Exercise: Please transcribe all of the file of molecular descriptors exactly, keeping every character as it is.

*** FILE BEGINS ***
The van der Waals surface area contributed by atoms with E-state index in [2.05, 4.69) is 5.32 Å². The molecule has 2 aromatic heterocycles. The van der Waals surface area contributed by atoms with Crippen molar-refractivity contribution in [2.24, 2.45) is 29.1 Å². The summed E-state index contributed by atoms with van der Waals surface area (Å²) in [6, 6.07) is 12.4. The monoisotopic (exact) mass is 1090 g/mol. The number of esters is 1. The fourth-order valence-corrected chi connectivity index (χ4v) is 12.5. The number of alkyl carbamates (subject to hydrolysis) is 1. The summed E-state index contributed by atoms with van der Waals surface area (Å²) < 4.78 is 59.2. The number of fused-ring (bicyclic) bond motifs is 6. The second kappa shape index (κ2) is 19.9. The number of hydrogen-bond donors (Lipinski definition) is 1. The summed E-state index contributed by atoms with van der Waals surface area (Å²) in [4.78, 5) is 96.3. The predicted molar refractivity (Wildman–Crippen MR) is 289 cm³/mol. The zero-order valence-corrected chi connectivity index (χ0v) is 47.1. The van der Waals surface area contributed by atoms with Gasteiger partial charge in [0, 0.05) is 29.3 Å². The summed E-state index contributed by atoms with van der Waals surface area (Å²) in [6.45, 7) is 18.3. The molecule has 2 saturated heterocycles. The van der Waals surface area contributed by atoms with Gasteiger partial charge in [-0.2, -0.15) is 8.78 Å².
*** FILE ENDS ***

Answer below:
The van der Waals surface area contributed by atoms with E-state index in [2.05, 4.69) is 5.32 Å². The molecule has 2 aromatic heterocycles. The van der Waals surface area contributed by atoms with Crippen molar-refractivity contribution in [2.24, 2.45) is 29.1 Å². The summed E-state index contributed by atoms with van der Waals surface area (Å²) in [6, 6.07) is 12.4. The monoisotopic (exact) mass is 1090 g/mol. The number of esters is 1. The fourth-order valence-corrected chi connectivity index (χ4v) is 12.5. The number of alkyl carbamates (subject to hydrolysis) is 1. The summed E-state index contributed by atoms with van der Waals surface area (Å²) < 4.78 is 59.2. The number of fused-ring (bicyclic) bond motifs is 6. The second kappa shape index (κ2) is 19.9. The number of hydrogen-bond donors (Lipinski definition) is 1. The summed E-state index contributed by atoms with van der Waals surface area (Å²) in [4.78, 5) is 96.3. The predicted molar refractivity (Wildman–Crippen MR) is 289 cm³/mol. The zero-order valence-corrected chi connectivity index (χ0v) is 47.1. The van der Waals surface area contributed by atoms with Gasteiger partial charge in [0, 0.05) is 29.3 Å². The summed E-state index contributed by atoms with van der Waals surface area (Å²) in [6.45, 7) is 18.3. The molecule has 2 saturated heterocycles. The van der Waals surface area contributed by atoms with Gasteiger partial charge in [-0.2, -0.15) is 8.78 Å².